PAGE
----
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'SNL' Brilliantly Skewers Sexist Super Bowl Snack Commercials With This Parody Ad

When you think of a sexist Super Bowl ad, you probably think of the over-the-top, highly sexual, objectifying ads that companies like Carls Jr. and GoDaddy often run. But those are just the most obvious culprits.

'SNL' Brilliantly Skewers Sexist Super Bowl Snack Commercials With This Parody Ad

On "Saturday Night Live," Vanessa Bayer and host J.K. Simmons took aim at the slightly more subtle sexism of game-day snack commercials.

Namely, the idea that women in commercials love nothing more than making snacks for their husbands and their husband's friends who are watching the game.


Of course, there's nothing wrong with enjoying making snacks for everyone, but it's the way these ads like to portray women that's outdated.

It's like the people behind these ads think women have nothing better to do than serve microwaved snacks to their husbands.

(Divorce him. Divorce him nowwwwww.)

And even if women did want to watch the game, advertisers seem to think football is too complicated for most women to follow.

But will she understand what a quarter is?!?! Everyone knows women can't do math!

SNL's parody of these ads features a product called the "Super Bowl Activity Pack (For Women!)" that gives all the wives trapped in their kitchens in Super Bowl commercials something to do in between feeding their hungry guys.

"For women!"

You know, I wouldn't put it past some companies to actually create a product like this. Because according to most advertisers, ALL MEN love football and ALL WOMEN can't watch it because it's too hard for their tiny brains to handle. As though there's no such thing as a woman who likes football and a man who couldn't care less.

These ads want you to think that all women prefer staying in the kitchen.

And it's totally OK if you genuinely enjoy being on snack duty, but it's so rare that we see anything other than that in these ads, and that's a problem.


I swear I've heard almost this exact bit of dialogue in a commercial before.

And, of course, despite preparing all the delicious food, women aren't supposed to eat much of it.

Because that wouldn't be ladylike. Not to mention, it might make them fat. And fat women have no place in commercials, especially Super Bowl commercials, unless they're advertising how to lose weight. At least, that's the message advertisers love to send. I'm rolling my eyes so hard you can probably hear it.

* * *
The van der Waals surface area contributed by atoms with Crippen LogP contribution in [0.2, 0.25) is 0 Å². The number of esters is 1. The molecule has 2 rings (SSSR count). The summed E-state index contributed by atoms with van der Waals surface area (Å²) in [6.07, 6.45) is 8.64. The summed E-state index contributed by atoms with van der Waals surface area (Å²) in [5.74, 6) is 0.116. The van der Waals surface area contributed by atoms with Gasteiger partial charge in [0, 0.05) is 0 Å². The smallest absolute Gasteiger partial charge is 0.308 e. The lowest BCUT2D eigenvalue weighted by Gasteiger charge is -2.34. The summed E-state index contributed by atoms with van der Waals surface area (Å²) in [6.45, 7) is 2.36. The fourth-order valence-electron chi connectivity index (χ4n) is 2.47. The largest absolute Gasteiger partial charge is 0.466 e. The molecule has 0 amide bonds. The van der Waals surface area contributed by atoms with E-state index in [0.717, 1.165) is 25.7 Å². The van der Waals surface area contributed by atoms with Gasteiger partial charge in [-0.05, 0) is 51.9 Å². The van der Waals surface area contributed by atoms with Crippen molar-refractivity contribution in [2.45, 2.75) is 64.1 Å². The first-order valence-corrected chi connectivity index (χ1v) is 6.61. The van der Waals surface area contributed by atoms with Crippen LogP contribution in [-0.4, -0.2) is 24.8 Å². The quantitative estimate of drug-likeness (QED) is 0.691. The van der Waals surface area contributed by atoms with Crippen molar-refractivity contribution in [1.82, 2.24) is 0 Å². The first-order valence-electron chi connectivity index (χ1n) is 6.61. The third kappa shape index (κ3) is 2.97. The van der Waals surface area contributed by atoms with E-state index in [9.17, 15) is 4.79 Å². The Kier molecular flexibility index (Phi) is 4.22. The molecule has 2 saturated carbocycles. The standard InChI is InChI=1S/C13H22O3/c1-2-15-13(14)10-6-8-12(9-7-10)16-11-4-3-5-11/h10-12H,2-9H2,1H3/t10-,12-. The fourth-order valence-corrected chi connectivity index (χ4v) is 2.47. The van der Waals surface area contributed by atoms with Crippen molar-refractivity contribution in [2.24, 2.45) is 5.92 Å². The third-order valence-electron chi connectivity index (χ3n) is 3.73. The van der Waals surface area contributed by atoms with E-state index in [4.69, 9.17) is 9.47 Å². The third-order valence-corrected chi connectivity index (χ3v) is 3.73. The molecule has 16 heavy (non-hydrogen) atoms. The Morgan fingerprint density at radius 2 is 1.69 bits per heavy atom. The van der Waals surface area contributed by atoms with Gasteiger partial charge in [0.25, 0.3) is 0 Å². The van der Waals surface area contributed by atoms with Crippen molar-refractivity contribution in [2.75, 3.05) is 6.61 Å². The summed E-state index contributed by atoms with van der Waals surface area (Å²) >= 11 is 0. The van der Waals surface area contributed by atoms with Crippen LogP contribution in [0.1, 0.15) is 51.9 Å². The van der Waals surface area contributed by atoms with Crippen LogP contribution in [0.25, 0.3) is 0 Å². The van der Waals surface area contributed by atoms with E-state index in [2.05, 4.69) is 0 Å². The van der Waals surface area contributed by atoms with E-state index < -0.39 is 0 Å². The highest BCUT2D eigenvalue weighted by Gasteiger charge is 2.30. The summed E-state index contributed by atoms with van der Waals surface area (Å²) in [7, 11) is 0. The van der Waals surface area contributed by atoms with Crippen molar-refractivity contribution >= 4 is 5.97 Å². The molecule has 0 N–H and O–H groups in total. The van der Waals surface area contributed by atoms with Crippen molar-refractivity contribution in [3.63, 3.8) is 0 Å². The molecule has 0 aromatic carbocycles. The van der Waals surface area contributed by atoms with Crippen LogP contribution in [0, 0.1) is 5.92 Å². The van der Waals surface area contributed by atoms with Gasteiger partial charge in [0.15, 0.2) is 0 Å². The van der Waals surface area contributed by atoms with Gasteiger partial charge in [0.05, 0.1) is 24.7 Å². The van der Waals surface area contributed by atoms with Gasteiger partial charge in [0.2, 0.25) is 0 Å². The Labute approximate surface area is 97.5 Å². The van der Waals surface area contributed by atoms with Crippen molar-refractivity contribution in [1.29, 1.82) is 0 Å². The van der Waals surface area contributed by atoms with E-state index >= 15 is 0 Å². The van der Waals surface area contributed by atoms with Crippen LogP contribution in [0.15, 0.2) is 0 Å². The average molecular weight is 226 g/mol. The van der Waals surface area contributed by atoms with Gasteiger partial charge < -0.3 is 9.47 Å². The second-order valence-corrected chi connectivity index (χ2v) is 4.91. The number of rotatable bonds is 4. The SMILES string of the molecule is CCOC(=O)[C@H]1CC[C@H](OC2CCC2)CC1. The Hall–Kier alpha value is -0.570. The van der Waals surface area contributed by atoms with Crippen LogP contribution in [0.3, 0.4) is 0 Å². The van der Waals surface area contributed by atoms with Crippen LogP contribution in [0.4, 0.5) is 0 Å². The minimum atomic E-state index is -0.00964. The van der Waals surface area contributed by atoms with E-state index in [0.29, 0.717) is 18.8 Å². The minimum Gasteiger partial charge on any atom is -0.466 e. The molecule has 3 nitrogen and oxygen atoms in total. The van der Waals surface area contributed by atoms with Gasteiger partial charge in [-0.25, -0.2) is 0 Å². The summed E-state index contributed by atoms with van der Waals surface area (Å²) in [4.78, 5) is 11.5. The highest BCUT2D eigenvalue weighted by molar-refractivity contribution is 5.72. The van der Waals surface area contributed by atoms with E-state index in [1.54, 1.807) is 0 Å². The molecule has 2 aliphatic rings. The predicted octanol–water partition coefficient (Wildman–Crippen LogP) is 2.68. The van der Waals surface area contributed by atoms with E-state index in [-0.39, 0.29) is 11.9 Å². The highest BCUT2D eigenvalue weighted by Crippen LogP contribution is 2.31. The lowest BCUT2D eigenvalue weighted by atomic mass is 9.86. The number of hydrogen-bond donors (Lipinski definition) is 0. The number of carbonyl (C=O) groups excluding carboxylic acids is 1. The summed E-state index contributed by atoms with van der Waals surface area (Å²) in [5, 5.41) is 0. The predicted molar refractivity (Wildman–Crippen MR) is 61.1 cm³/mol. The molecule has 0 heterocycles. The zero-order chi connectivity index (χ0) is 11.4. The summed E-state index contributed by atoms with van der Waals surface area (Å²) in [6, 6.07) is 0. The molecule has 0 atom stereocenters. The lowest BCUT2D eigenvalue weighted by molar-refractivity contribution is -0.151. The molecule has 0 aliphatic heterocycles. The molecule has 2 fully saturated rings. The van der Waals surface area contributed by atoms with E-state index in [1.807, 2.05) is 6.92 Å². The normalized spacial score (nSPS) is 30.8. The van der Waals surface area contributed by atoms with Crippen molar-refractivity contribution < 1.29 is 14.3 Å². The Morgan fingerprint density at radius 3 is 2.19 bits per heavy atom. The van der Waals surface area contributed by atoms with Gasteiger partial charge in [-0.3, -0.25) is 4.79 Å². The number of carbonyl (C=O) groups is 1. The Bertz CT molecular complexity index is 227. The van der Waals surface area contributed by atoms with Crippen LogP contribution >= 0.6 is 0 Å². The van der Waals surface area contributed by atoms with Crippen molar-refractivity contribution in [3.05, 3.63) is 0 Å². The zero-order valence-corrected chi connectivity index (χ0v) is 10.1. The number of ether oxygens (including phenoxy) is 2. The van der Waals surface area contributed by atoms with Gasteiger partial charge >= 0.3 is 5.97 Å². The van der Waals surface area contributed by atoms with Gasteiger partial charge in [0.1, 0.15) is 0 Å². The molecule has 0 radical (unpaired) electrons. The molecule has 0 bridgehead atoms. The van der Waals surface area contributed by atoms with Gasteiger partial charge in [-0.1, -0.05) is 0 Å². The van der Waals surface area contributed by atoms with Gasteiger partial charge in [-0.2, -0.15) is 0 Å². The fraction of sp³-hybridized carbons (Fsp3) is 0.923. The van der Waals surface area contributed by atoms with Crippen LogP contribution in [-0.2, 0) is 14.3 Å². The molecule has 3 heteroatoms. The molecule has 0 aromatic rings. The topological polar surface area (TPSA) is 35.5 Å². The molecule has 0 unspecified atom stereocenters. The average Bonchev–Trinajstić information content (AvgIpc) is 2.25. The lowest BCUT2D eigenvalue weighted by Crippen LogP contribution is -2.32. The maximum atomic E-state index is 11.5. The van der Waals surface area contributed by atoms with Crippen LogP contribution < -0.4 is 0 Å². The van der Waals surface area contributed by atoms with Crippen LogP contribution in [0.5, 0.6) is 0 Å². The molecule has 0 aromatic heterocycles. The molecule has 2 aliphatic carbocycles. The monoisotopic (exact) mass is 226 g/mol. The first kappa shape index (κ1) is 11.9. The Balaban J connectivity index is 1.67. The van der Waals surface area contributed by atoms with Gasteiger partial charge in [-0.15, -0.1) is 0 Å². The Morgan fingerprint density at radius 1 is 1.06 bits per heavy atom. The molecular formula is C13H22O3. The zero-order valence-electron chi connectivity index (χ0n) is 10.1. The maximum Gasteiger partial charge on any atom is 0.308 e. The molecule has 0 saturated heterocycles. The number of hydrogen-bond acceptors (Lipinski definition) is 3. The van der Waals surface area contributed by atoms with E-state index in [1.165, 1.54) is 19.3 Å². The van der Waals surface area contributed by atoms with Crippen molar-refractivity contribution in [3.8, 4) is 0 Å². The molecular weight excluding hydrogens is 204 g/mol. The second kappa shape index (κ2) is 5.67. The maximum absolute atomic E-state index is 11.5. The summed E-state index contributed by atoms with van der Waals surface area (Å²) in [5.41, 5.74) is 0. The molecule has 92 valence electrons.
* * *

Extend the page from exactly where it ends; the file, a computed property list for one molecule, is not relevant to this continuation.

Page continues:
These ads aren't very kind to men, either. Men are often portrayed as being annoyed and frustrated with their clueless wives.

Because in a loving and healthy relationship, you never want your significant other to share in the activities you enjoy. Right? How weird is that!?


Isn't it kind of insulting to men for ads to imply that men need women to microwave a snack for them? I'm pretty sure most men can handle something that simple. If only advertisers had that much confidence in them.

Of course, this isn't a real ad. It's just a parody.

But keep your eyes open while you're watching commercials during any sports game, and you'll start to see these tropes being used over and over again.

What can you do to change the way advertisers sell products?

If you're on Twitter, use the hashtag #NotBuyingIt to tweet at advertisers who are using sexist and outdated gender roles to sell products. The campaign has been successful at getting advertisers to change their ways, and the more people who speak up, the sooner we'll get ads that are fairer to people of all genders.

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Davina Agudelo was born in Miami, Florida, but she grew up in Medellín, Colombia.

"I am so grateful for my upbringing in Colombia, surrounded by mountains and mango trees, and for my Colombian family," Agudelo says. "Colombia is the place where I learned what's truly essential in life." It's also where she found her passion for the arts.

While she was growing up, Colombia was going through a violent drug war, and Agudelo turned to literature, theater, singing, and creative writing as a refuge. "Journaling became a sacred practice, where I could leave on the page my dreams & longings as well as my joy and sadness," she says. "During those years, poetry came to me naturally. My grandfather was a poet and though I never met him, maybe there is a little bit of his love for poetry within me."

In 1998, when she left her home and everyone she loved and moved to California, the arts continued to be her solace and comfort. She got her bachelor's degree in theater arts before getting certified in journalism at UCLA. It was there she realized the need to create a media platform that highlighted the positive contributions of LatinX in the US.

"I know the power that storytelling and writing our own stories have and how creative writing can aid us in our own transformation."

In 2012, she started Alegría Magazine and it was a great success. Later, she refurbished a van into a mobile bookstore to celebrate Latin American and LatinX indie authors and poets, while also encouraging children's reading and writing in low-income communities across Southern California.

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